Currently planned locations for sawfish saw displays: Albatross Bay Resort (Weipa), Daintree Discovery Centre (Daintree), Barramundi Discovery Centre (Karumba), Cape York Peninsula Lodge (Bamaga), Lakeland Hotel (Lakeland), Moreton Telegraph Station (-12.4536°, 142.6386°), Cardwell Rainforest and Reef Visitor Information Centre, Cairns Aquarium, Normanton Library/Info Centre, Kowanyama Ranger Office, Kowanyama PCB, Nature’s Powerhouse (Cooktown Visitor Information), Hann River Roadhouse (-15.1889°, 143.8725°), Palmer River Roadhouse (-16.1070°, 144.7769°), Archer River Roadhouse (-13.4376°, 142.94168°).
In September 2018, SARA received what is probably the cutest scientific interview of all time. Billy, Charlie, Dylan and Jayden of Birmingham Primary School in Mount Evelyn, VIC, had some very creative questions regarding sharks and rays. So, naturally, four lucky biologists from the SARA team responded right back to these curious minds. Some of our favourites are below!
Do some sharks fight?
Sharks do not really fight very often but bigger sharks do scare off smaller sharks. If two sharks are swimming straight towards each other the smaller shark is the one that will move out of the way to let the big one carry on swimming. Big sharks can also eat small sharks!
Do sharks mean to eat people?
No! Unlike humans, sharks don’t have any hands, so they can’t pick things up to figure out what they are. Instead they take a bite. Only once they take a taste of something can they be sure of what it is. Humans are not on the normal menu for sharks. So usually once they taste us they don’t want another bite.
Do sharks smell oil?
Sharks have an incredible sense of smell, so it is very likely they can smell oil. Nearly two thirds of a shark’s brain is for thinking about smells and they can sniff out just one teaspoon of fish blood from a swimming pool sized area of water.
Since 2015, Sharks And Rays Australia is working with sawfish in Queensland. They are globally critically endangered. We spend about 3 months in the field every year, sampling for these animals in some of the most remote sites in Australia. On every field trip we visit a remote school, and when possible we work with the local Indigenous Land and Sea Rangers to increase their knowledge on sawfish and how to look after these animals. We also work with commercial fishermen to create a sustainable model of conservation that also maintains healthy fisheries.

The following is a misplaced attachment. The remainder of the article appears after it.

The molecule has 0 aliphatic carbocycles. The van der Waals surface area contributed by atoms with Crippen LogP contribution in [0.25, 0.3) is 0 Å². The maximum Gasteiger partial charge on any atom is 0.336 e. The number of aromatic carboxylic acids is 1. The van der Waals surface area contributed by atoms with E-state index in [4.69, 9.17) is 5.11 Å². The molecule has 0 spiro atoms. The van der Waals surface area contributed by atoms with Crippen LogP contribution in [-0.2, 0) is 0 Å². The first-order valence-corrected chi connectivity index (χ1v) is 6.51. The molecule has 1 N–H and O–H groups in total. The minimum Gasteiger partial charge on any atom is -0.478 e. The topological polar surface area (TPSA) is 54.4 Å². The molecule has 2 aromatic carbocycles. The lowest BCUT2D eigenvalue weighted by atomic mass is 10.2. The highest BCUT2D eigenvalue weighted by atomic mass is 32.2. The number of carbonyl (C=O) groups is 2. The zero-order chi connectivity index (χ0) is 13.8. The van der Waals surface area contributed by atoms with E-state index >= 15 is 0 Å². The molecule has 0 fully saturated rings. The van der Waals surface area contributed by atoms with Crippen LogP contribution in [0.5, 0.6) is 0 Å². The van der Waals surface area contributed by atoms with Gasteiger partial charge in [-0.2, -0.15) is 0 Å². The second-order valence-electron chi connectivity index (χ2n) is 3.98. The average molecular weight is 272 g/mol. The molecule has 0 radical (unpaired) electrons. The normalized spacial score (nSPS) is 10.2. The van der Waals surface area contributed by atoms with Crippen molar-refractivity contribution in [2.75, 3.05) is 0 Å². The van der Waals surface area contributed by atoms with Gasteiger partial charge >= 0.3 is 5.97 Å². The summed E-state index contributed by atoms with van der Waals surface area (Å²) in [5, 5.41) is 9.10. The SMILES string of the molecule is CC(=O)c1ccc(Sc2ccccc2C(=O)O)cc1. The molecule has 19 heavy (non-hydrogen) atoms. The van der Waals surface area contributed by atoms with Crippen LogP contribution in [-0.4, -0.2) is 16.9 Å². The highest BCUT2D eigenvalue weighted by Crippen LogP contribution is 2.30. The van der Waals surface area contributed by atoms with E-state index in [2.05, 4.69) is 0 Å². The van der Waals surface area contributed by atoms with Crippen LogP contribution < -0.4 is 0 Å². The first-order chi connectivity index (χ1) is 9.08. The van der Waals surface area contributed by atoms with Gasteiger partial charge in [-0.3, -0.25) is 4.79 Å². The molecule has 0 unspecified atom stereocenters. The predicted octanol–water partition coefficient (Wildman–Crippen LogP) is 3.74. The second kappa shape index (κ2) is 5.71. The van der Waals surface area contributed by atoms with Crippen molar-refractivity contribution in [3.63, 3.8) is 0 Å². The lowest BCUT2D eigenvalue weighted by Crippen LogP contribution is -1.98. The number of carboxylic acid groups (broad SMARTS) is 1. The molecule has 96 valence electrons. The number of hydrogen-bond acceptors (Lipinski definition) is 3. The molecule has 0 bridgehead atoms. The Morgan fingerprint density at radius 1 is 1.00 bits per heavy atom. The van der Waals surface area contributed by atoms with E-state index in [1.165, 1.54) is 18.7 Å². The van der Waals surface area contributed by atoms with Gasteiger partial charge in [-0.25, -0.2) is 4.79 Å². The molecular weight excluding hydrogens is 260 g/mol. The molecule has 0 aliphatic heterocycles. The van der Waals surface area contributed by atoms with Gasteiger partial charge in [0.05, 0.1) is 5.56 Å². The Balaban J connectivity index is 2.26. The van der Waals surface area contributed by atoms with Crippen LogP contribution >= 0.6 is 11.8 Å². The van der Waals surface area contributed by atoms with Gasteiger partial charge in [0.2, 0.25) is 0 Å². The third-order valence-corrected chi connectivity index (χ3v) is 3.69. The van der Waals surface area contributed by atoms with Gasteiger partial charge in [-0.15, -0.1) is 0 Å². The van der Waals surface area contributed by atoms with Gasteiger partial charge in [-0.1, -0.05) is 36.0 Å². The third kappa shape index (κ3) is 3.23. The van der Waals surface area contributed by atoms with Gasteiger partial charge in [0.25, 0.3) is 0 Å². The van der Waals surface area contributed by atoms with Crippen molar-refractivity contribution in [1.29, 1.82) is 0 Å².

In July 2019, we had a car accident on our way to our field site. Luckily nobody was injured but our amazing expedition vehicle, a Landcruiser Troopcarrier, was destroyed. While the insurance has paid out what they consider the market value to be, it does not even cover half of the cost of a replacement car, let alone fitting out the car to be field ready.
Please help us! Anything counts towards our goal – so remember, no donation is too small!
If you are a sawfish hero or business, from a donation of A$ 750 onwards we will add your sticker on the back of our expedition vehicle, for all of remote Queensland to see. For donations above A$ 3000 you will be allowed to name one of our satellite tagged sawfish and receive a certificate and 3 updates on its whereabouts. For donations of or above A$ 5000 you will be mentioned as a sponsor on our homepage for 2020! If you are representing a business please contact Barbara@saw.fishto check that our values align.
Thanks so much everybody, together we can make a difference!
Sawfish populations are receding to some of the most remote areas in northern Queensland. SARA works with sawfish in Queensland on a large geographic scale, and we are fortunate to have incredible partners that dedicate both time and money in conducting these surveys. In addition, crucial information comes from submissions from past and present fishers and their families. With sawfish becoming quite rare, these reports from citizen scientists are an important part of our assessment of sawfish range and distribution.